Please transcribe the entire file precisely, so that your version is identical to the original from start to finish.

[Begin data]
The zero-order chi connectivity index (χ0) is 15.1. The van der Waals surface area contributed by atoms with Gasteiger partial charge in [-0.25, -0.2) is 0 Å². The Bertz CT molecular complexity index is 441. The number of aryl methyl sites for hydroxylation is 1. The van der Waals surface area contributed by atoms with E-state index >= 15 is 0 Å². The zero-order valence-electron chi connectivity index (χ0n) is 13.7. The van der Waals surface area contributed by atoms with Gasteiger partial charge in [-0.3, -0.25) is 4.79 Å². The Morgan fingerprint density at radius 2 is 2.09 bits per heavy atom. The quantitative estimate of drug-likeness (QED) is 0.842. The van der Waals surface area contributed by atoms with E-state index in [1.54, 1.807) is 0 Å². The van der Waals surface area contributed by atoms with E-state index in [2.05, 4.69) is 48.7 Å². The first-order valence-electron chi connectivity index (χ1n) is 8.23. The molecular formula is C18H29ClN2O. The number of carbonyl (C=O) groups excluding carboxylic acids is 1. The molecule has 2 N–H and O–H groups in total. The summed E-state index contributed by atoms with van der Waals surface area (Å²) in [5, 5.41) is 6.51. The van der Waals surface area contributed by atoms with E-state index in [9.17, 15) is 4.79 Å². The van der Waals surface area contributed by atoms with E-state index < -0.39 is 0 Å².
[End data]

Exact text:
The zero-order chi connectivity index (χ0) is 15.1. The van der Waals surface area contributed by atoms with Gasteiger partial charge in [-0.25, -0.2) is 0 Å². The Bertz CT molecular complexity index is 441. The number of aryl methyl sites for hydroxylation is 1. The van der Waals surface area contributed by atoms with E-state index >= 15 is 0 Å². The zero-order valence-electron chi connectivity index (χ0n) is 13.7. The van der Waals surface area contributed by atoms with Gasteiger partial charge in [-0.3, -0.25) is 4.79 Å². The Morgan fingerprint density at radius 2 is 2.09 bits per heavy atom. The quantitative estimate of drug-likeness (QED) is 0.842. The van der Waals surface area contributed by atoms with E-state index in [1.54, 1.807) is 0 Å². The van der Waals surface area contributed by atoms with E-state index in [2.05, 4.69) is 48.7 Å². The first-order valence-electron chi connectivity index (χ1n) is 8.23. The molecular formula is C18H29ClN2O. The number of carbonyl (C=O) groups excluding carboxylic acids is 1. The molecule has 2 N–H and O–H groups in total. The summed E-state index contributed by atoms with van der Waals surface area (Å²) in [5, 5.41) is 6.51. The van der Waals surface area contributed by atoms with E-state index in [9.17, 15) is 4.79 Å². The van der Waals surface area contributed by atoms with E-state index < -0.39 is 0 Å².